Caesars Entertainment Caesars Acquisition

In a somewhat incestuous move, Caesars Entertainment is selling off four of its casinos to its own subsidiary, Caesars Acquisition Company, in an effort to pay down some of its massive debt.

Here’s a riddle: when does a Caesars location no longer belong to Caesars Entertainment per se? Answer: when they sell it to another company they own instead. That’s the unusual situation caused by a sale of four properties owned by Caesars to their own subsidiary; a move made to help restructure the company’s largely unsustainable debt load.

Selling Themselves Short

Caesars Entertainment Corp. has agreed to sell four properties to a separate firm that is majority-owned by Caesars for the price of $2.2 billion. The properties being sold include Harrah’s New Orleans, as well as three Las Vegas properties: Bally’s, The Quad, and The Cromwell, the last of which is scheduled to open this year. The new owner will be Caesars Growth Partners, an entity that is 58 percent owned by Caesars itself.

The idea here is to help maximize the potential growth of Caesars Entertainment, while also structuring things to avoid adding more debt to the company. Caesars has some $24.5 billion in debt, and is also struggling to increase its revenues – a potentially dangerous combination.

According to Caesars, the asset sale will increase liquidity in Caesars Entertainment, while also avoiding giving those properties up to a competitor. Caesars Growth Partners – which is co-owned between Caesars Entertainment and a publicly traded holding company known as Caesars Acquisition Company – will better be able to invest in those properties, as it doesn’t suffer from the same debt issues as the main company.

According to Caesars Entertainment CEO Gary Loveman, the company has made “considerable progress” towards addressing the financial issues they face. Some of the proceeds from the sale will go directly to paying down the company’s debt, though no exact figures were given.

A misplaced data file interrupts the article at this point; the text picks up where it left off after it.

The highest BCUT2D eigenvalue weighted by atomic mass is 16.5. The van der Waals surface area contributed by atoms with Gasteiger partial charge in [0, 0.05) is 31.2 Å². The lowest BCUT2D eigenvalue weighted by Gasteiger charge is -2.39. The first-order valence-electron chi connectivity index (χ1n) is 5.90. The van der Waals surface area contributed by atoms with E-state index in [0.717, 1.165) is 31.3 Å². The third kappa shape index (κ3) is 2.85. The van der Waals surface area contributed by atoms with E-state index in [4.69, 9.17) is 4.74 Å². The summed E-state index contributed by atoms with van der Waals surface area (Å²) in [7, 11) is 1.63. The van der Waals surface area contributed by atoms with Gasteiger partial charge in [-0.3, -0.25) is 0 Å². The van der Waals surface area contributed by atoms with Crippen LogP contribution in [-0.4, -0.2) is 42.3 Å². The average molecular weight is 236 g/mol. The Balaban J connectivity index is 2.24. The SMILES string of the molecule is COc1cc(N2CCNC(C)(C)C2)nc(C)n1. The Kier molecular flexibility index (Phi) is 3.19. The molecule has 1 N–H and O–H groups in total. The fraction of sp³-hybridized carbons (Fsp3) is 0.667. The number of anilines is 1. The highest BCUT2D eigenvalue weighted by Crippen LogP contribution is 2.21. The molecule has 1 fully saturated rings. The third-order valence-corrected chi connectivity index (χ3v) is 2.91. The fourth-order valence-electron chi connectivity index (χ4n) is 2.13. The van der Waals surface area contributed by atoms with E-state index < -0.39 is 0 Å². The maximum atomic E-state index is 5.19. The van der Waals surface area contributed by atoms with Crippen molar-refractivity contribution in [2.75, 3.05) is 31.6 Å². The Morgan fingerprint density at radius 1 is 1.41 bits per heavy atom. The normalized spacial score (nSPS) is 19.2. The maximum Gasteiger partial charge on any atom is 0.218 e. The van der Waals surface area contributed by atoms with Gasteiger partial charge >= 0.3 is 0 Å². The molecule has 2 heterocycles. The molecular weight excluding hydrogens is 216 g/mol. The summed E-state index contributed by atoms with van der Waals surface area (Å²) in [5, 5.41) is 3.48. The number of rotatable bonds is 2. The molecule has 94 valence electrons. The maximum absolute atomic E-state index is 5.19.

“Today’s asset sales mark an important step in our ongoing efforts to repair Caesars Entertainment’s balance sheet,” Loveman said in a statement.

Indebtedness

It’s been no secret in the financial world that the Caesars debt load has spiraled out of control; it’s the industry’s largest by a long shot. According to analysts, the sale will help with this, as it pushes back any immediate concerns about the company defaulting on its debt.

But long-term issues still remain. Caesars has failed to get a property situated in Macau, which has left its revenues lagging far behind its major Las Vegas rivals. That – along with the economic downturn that slashed revenues over the last five years, particularly at their flagship Las Vegas properties –  have combined with the massive debt to create doubts with investors about the company’s ability to bounce back.

“Since being taken private near the beginning of the global financial crisis, we have faced an incredibly challenging business environment and a highly leveraged capital structure,” Loveman said.

We need to remember that line next time we hit a relative up for a loan.

The deal will see Caesars Growth Partners give Caesars Entertainment $1.8 billion in cash. The subsidiary will also assume $185 million in debt, and commit to more than $200 million in renovations to The Quad, which has some of the lowest room rates on the Las Vegas Strip. Caesars Entertainment will continue to manage the properties, and will receive fees for doing so.

Before this move, Caesars Growth Partners had already owned two casinos, a hotel tower, and the entirety of Caesars’ online and interactive gaming business; the latter oversees their WSOP-branded online presence in Nevada and New Jersey. According to at least one analyst, this could be a negative for stakeholders in the company.

“By acquiring four casino properties, it creates a far more convoluted business model and one that has shifted away from the high-growth/high-margin online business that likely attracted many investors in the first place,” said Eilers Research analyst Adam Krejcik.